Harry Keyworth is a hands on kind of musician. Literally. He uses raw energy to tap out a drum beat using nothing but his guitar, whilst singing with a voice that would melt a heart of stone. All this thrown in with a beautiful debut E.P makes Mr. Keyworth a viable talent to watch out for in 2013. In this interview, Harry tells me about his musical techniques, his love of the great guitar virtuosos and his aspiration to play on Jools Holland…
Tell us a bit about your musical styles and influences. The first person I ever saw playing music was my Dad. He would play nursery rhymes and old country songs.
[When I was] around aged 7, we went on a family holiday to Ireland where we met Denny Cordell (producer of Joe cocker and The Cranberries). I was playing the guitar in front of him and he suggested to my mother that she should buy me some early blues tapes to listen to. He sadly died a year later, so I never got the chance to thank him for the heads up. My mother then bought me some early blues tapes of John Lee Hooker, Howlin Wolf and Muddy Waters so I guess that was the first time I actually started listening properly to music.
As a teenager, I started off listening to a lot of electric guitar virtuosos such as Joe Satriani, Steve Vai and Stevie Ray Vaughn but as I got older, I started playing more acoustic and was introduced to Jeff Buckley, Adem, John Martyn and various others thanks to a maths teacher at my boarding school. After leaving school, I went traveling around the world. A friend played me Jose Gonzales’ first album, which was the most flawless album I had heard. It was a style I couldn’t pigeon hole; it was a full sound using just very stripped back and simple components. This, I guess, was the most enduring influence.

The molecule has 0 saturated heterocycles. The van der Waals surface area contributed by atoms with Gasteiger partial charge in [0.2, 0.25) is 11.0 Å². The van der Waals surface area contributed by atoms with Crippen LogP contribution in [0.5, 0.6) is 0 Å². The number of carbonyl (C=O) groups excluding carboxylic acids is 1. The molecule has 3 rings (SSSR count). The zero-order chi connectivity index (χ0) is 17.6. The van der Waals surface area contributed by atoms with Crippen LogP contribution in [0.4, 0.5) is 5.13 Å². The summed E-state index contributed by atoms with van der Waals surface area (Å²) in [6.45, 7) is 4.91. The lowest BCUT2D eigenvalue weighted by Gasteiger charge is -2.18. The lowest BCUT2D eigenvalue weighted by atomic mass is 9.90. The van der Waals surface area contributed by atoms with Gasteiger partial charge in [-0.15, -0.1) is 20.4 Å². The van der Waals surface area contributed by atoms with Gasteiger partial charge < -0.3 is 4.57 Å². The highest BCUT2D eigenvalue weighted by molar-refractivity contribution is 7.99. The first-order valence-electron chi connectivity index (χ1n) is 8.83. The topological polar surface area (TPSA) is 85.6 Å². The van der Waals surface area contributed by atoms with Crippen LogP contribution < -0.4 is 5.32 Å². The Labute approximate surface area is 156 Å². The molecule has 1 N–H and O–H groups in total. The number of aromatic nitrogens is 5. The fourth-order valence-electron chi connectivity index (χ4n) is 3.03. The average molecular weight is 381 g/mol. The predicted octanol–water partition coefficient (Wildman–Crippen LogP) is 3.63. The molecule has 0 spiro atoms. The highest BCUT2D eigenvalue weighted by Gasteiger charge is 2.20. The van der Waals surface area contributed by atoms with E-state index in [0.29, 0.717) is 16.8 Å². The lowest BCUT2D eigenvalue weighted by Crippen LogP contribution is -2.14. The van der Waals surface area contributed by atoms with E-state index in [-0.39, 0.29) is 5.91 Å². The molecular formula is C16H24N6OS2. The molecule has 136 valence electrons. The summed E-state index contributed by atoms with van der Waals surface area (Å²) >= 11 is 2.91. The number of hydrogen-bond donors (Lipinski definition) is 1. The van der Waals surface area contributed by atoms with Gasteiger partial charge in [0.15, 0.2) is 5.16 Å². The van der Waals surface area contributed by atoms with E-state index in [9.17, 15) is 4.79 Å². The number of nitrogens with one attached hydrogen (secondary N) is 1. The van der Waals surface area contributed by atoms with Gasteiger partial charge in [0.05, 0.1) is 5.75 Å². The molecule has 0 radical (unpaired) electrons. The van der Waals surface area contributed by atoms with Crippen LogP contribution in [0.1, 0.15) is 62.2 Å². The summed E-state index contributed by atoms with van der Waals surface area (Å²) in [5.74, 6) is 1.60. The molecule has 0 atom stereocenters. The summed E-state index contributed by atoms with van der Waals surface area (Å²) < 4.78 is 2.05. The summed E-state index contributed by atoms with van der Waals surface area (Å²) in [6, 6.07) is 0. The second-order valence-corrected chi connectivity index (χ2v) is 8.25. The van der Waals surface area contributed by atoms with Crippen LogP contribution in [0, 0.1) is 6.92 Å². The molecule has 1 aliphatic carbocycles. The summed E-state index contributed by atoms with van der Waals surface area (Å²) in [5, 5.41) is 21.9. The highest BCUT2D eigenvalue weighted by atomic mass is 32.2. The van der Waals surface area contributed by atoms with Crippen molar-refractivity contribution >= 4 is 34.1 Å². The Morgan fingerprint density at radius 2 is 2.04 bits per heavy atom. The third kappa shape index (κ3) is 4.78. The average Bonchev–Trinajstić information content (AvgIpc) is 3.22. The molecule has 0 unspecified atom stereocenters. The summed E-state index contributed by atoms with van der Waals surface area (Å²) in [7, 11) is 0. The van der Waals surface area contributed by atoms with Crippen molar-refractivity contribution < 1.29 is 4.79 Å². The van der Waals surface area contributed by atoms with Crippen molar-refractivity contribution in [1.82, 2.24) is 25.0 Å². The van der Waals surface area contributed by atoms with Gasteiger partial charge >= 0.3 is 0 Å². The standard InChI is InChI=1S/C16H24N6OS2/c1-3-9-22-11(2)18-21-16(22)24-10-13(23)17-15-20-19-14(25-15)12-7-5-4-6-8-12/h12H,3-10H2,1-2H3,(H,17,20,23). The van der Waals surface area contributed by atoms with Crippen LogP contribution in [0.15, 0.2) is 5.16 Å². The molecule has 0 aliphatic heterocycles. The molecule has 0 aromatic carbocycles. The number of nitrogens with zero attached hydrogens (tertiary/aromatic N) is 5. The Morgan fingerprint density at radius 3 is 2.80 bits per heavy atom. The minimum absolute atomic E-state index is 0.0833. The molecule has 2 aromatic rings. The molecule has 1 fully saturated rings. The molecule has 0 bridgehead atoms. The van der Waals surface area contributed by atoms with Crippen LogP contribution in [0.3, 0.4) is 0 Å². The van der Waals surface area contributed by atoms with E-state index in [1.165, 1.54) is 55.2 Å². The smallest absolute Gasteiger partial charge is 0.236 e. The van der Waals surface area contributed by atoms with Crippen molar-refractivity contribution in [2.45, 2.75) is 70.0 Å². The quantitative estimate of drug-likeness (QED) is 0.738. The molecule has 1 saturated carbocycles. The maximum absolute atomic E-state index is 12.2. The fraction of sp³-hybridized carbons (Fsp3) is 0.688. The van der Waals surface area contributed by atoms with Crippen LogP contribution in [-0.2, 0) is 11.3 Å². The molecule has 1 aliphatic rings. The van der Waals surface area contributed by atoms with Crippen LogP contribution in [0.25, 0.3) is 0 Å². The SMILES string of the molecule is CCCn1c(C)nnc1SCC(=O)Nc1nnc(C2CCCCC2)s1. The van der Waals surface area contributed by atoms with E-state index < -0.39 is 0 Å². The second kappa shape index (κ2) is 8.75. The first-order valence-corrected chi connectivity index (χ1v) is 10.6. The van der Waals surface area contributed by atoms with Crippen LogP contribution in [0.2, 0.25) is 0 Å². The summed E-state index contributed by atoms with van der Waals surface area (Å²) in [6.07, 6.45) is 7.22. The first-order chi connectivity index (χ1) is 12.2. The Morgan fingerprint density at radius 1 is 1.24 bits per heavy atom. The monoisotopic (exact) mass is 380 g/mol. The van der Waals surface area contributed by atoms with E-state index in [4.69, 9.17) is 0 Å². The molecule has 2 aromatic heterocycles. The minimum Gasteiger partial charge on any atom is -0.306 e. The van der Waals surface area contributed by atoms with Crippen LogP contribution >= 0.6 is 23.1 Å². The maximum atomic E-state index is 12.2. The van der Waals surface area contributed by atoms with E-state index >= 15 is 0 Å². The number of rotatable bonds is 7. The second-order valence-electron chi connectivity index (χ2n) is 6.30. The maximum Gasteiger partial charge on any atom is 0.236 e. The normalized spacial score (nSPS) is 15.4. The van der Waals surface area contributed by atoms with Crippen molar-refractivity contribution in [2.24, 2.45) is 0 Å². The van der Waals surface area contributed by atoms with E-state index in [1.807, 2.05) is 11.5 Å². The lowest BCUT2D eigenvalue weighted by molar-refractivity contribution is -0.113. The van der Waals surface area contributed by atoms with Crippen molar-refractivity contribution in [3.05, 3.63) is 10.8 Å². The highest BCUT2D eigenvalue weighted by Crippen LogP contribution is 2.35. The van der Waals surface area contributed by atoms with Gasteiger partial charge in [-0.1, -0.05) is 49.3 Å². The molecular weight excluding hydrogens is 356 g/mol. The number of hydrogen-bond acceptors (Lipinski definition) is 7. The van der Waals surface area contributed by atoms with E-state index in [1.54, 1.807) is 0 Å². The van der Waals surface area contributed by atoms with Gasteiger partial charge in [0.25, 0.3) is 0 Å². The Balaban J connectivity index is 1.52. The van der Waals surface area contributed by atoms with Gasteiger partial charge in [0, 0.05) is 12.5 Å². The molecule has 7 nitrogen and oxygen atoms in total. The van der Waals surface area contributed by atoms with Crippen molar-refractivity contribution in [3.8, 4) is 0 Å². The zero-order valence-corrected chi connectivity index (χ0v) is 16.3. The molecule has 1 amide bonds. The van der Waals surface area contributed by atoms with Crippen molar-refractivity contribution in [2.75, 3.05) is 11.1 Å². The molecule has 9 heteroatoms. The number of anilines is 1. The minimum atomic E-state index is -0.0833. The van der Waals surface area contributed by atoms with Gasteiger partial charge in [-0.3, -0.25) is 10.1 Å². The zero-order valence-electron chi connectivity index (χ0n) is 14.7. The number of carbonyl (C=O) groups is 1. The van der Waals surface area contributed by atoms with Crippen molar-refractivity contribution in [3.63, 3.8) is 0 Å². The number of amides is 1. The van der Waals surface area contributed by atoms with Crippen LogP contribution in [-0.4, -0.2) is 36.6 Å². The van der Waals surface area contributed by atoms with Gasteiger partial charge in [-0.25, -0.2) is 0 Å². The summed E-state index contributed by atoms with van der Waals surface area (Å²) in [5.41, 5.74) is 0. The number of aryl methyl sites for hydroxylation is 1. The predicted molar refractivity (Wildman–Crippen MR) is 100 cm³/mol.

All of my songs are in different tunings and are often groove based with a clear repetitive structure. I play with a rhythm based percussive feel and my vocal style is mostly soft, often singing in falsetto. Production wise, I try and follow a rich warm sound with few components; investing in the sound of the instruments rather than adding more layers.
What inspired you to explore the ‘virtuoso slap-guitar technique’ as described by BBC 6 Music’s Tom Robinson? I was inspired after seeing the virtuoso acoustic guitar player, Andy McKee playing in my home town Narberth. This was the first time I had seen the guitar played in an original way [and it was after] seeing this that I started experimenting with what sort of sounds I could create. I already played in many different tunings which complimented using the guitar as a drum. This technique, tied in with the fast finger work from the electric guitar days, is the reason for the ‘virtuoso slap guitar technique’ description used in some of the publications; to be honest I don’t think I deserve to be described as virtuoso!
Your single ‘Knew That Day’ from the EP ‘Flux’ has a very magical and mysterious air to it. What was it like to make the video? ‘Knew That Day’ was the only song I had ready to use at the time of being approached by some video makers in Wales. The production team consisted of 10 people who came up with a story-board based on their interpretation of the song, they presented it to me and I basically went along with what they thought. I really enjoyed making the video. The style of it is not usually something I would do, yet it was more of a case of gaining the experience of working with different people and enjoying people being interested in your music. I’ve also posted another video of the song, ‘Avenue’, on YouTube to basically do something more live and raw; an antithesis to the ‘Knew That Day’ video.